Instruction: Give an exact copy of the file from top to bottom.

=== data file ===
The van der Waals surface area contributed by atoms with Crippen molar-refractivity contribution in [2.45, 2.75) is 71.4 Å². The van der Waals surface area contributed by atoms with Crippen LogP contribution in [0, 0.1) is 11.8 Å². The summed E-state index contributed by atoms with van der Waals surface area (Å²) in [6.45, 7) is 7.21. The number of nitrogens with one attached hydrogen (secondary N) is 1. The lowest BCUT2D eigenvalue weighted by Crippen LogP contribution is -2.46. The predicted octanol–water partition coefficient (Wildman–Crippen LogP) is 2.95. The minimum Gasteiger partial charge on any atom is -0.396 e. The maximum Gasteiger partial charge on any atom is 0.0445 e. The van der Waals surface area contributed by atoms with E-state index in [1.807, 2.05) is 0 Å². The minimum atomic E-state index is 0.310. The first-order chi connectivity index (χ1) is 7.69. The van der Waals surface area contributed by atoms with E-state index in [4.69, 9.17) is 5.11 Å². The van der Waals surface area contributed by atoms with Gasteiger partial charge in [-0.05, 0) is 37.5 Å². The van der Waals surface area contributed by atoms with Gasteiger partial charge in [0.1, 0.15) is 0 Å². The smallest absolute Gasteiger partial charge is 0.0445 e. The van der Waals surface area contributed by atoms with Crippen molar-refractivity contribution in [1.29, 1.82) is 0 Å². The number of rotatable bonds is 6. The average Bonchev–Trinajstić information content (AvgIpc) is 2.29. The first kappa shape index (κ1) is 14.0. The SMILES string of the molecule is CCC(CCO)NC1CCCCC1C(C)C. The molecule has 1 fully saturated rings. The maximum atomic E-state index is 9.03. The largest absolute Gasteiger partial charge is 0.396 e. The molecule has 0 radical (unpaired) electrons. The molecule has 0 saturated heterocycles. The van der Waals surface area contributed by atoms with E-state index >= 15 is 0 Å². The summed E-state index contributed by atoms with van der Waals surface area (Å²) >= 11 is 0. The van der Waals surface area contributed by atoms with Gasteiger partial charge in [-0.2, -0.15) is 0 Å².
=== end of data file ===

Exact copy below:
The van der Waals surface area contributed by atoms with Crippen molar-refractivity contribution in [2.45, 2.75) is 71.4 Å². The van der Waals surface area contributed by atoms with Crippen LogP contribution in [0, 0.1) is 11.8 Å². The summed E-state index contributed by atoms with van der Waals surface area (Å²) in [6.45, 7) is 7.21. The number of nitrogens with one attached hydrogen (secondary N) is 1. The lowest BCUT2D eigenvalue weighted by Crippen LogP contribution is -2.46. The predicted octanol–water partition coefficient (Wildman–Crippen LogP) is 2.95. The minimum Gasteiger partial charge on any atom is -0.396 e. The maximum Gasteiger partial charge on any atom is 0.0445 e. The van der Waals surface area contributed by atoms with E-state index in [1.807, 2.05) is 0 Å². The minimum atomic E-state index is 0.310. The first-order chi connectivity index (χ1) is 7.69. The van der Waals surface area contributed by atoms with E-state index in [4.69, 9.17) is 5.11 Å². The van der Waals surface area contributed by atoms with Gasteiger partial charge in [-0.05, 0) is 37.5 Å². The van der Waals surface area contributed by atoms with Gasteiger partial charge in [0.1, 0.15) is 0 Å². The smallest absolute Gasteiger partial charge is 0.0445 e. The van der Waals surface area contributed by atoms with Crippen molar-refractivity contribution in [1.29, 1.82) is 0 Å². The number of rotatable bonds is 6. The average Bonchev–Trinajstić information content (AvgIpc) is 2.29. The first kappa shape index (κ1) is 14.0. The SMILES string of the molecule is CCC(CCO)NC1CCCCC1C(C)C. The molecule has 1 fully saturated rings. The maximum atomic E-state index is 9.03. The largest absolute Gasteiger partial charge is 0.396 e. The molecule has 0 radical (unpaired) electrons. The molecule has 0 saturated heterocycles. The van der Waals surface area contributed by atoms with E-state index >= 15 is 0 Å². The summed E-state index contributed by atoms with van der Waals surface area (Å²) >= 11 is 0. The van der Waals surface area contributed by atoms with Gasteiger partial charge in [-0.2, -0.15) is 0 Å².